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Showing 1-10 of 1,184 reviews(Verified Purchases). See all 1,803 reviews
on July 17, 2014
This is not easy reading although it is far more understandable that I feared it might be. It's lessons and assumptions are clear. The inequality of the distribution of wealth across the world is becoming a major problem. When a very few individuals control the majority of the wealth in the world and the number of truly poor people continues to grow because there is no way for them to grab their piece of the economic pie, something must be done to rebalance the system. Corporations move their businesses to tax sheltered places, avoiding taxes in the countries in which they produce most of their revenue, denying governments the tax dollars they deserve to uphold the society corporations want but are refusing to support. For me, it was an interesting read but not a quick one. Not being an economist, it took me a while to more clearly understand what I read.
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on July 19, 2017
Some interesting thoughts. Policy prescriptions are a non-starter. The logic is to introduced asset taxes and reduce income taxes, starting with the very high rates paid by those on low incomes moving from benefits to earned incomes.
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on April 16, 2015
Voluminous and well-researched. Piketty spends the first third of the book on background statistics, history and explanation. This is NOT opinion, although the interpretations of the data are flavored by French and British information. As he repeats about every page, the available information is all relative, and the conclusions are stated in ranges, like 3-5% or 4-7years. The political and social context is also explored, as this is actually a history of corporate capitalism.
Very dense, and obscure for the non-academic, this is not a fast weekend read.
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on July 12, 2015
Well, the latest stats show the top 1%now own as much as the rest of us 99% so maybe he is on to something. Definitely worth 4 stars as the book contains an amazing amount of research and data despite the relatively simplistic r>g conclusion. (Rates of return on capital exceeding the growth rate of the economy leads to unequal distribution of wealth.) Even someone with my background, economics minor and later MBA, hits "mine eyes glaze over" parts which induces skimming hence the loss of a star but for such an undertaking respect must be paid. The key, as noted towards the end, is that "... politics is ubiquitous and that economic and political changes are inextricably intertwined and must be studied together." With that in mind, a review of the "gilded age" and the "progressive era" under Teddy Roosevelt can be enlightening. This was the previous period in U.S. History when the concentration of wealth produced labor unrest and oppressive government regulation. With luck, this time it will result in some fine tuning but I am not holding my breath! Screw over the masses long enough ...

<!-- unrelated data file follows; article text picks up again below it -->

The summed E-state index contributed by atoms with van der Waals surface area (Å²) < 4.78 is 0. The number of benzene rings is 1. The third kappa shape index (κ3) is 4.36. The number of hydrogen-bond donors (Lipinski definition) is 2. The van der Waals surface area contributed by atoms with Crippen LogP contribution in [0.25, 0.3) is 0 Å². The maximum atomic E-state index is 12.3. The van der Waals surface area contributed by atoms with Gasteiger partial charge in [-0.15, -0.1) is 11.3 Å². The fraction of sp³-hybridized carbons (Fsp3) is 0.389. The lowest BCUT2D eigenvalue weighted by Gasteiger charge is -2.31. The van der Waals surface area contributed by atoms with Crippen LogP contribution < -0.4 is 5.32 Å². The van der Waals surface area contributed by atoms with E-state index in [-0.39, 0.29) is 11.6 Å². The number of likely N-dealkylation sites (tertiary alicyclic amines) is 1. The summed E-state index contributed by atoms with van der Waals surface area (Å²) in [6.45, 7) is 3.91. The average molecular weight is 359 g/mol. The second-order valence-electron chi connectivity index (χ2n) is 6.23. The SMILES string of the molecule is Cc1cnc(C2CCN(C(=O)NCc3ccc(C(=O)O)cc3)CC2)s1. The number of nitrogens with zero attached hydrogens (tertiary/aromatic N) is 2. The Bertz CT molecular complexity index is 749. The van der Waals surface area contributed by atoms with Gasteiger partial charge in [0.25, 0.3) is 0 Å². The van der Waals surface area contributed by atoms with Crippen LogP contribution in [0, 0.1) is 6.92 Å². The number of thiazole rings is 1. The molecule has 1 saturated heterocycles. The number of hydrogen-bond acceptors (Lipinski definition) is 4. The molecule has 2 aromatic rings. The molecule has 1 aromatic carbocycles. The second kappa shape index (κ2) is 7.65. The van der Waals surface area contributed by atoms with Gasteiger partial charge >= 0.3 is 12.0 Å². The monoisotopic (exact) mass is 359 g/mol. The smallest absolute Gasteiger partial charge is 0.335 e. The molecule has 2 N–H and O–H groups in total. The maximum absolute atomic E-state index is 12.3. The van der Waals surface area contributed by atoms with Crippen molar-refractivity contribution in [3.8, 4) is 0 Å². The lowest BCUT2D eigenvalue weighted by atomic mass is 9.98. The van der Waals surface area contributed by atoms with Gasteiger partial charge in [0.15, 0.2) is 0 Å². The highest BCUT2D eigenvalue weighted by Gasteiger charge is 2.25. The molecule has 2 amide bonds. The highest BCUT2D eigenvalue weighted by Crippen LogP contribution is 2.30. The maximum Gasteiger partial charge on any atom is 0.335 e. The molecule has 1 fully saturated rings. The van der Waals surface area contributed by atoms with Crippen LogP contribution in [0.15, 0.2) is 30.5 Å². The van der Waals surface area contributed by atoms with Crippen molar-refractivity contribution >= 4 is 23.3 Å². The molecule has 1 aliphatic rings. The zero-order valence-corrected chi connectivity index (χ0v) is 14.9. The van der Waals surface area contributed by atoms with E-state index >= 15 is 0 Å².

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on July 16, 2016
This is one of those books I was looking forward to reading so much that I went and ordered it early, even though it was pretty pricey - come on university presses, get your discounts on Amazon. The thing is that it created so much buzz between the big conference of the Economists in January and when it was finally released in translation in the spring, so many people had written on and about the book that actually reading the book and taking in the argument for myself seemed pretty superfluous at the time, you know. It is a big book and if people are going to tell you that the rate of return is greater than the rate of growth on a long time scale in less than 700 pages I was ready to listen. My physical copy has it’s bookmark firmly on page 113, right in front of the beginning of chapter three. (I have Robert Gordon’s new book on my pile, afraid it will reach the same point).